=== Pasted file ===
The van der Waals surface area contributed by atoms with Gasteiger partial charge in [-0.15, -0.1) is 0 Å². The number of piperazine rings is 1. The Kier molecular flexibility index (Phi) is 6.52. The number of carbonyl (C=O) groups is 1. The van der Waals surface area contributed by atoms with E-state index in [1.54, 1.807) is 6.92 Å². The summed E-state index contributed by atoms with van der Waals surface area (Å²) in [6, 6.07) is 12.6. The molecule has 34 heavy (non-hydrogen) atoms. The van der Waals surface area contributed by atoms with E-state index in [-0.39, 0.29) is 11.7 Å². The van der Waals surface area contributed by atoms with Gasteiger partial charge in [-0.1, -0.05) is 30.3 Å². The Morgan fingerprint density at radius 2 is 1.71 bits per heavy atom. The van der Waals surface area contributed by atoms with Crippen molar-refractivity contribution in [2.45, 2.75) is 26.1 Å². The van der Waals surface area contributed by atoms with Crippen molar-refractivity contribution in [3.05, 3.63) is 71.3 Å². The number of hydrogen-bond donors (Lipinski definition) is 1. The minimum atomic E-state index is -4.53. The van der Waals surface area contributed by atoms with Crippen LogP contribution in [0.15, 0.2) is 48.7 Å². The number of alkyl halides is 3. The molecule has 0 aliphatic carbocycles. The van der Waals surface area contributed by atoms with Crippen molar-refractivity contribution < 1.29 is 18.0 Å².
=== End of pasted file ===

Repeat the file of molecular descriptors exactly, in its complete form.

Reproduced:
The van der Waals surface area contributed by atoms with Gasteiger partial charge in [-0.15, -0.1) is 0 Å². The number of piperazine rings is 1. The Kier molecular flexibility index (Phi) is 6.52. The number of carbonyl (C=O) groups is 1. The van der Waals surface area contributed by atoms with E-state index in [1.54, 1.807) is 6.92 Å². The summed E-state index contributed by atoms with van der Waals surface area (Å²) in [6, 6.07) is 12.6. The molecule has 34 heavy (non-hydrogen) atoms. The van der Waals surface area contributed by atoms with E-state index in [-0.39, 0.29) is 11.7 Å². The van der Waals surface area contributed by atoms with Gasteiger partial charge in [-0.1, -0.05) is 30.3 Å². The Morgan fingerprint density at radius 2 is 1.71 bits per heavy atom. The van der Waals surface area contributed by atoms with Crippen molar-refractivity contribution in [2.45, 2.75) is 26.1 Å². The van der Waals surface area contributed by atoms with Crippen molar-refractivity contribution in [3.05, 3.63) is 71.3 Å². The number of hydrogen-bond donors (Lipinski definition) is 1. The minimum atomic E-state index is -4.53. The van der Waals surface area contributed by atoms with Crippen LogP contribution in [0.15, 0.2) is 48.7 Å². The number of alkyl halides is 3. The molecule has 0 aliphatic carbocycles. The van der Waals surface area contributed by atoms with Crippen molar-refractivity contribution < 1.29 is 18.0 Å².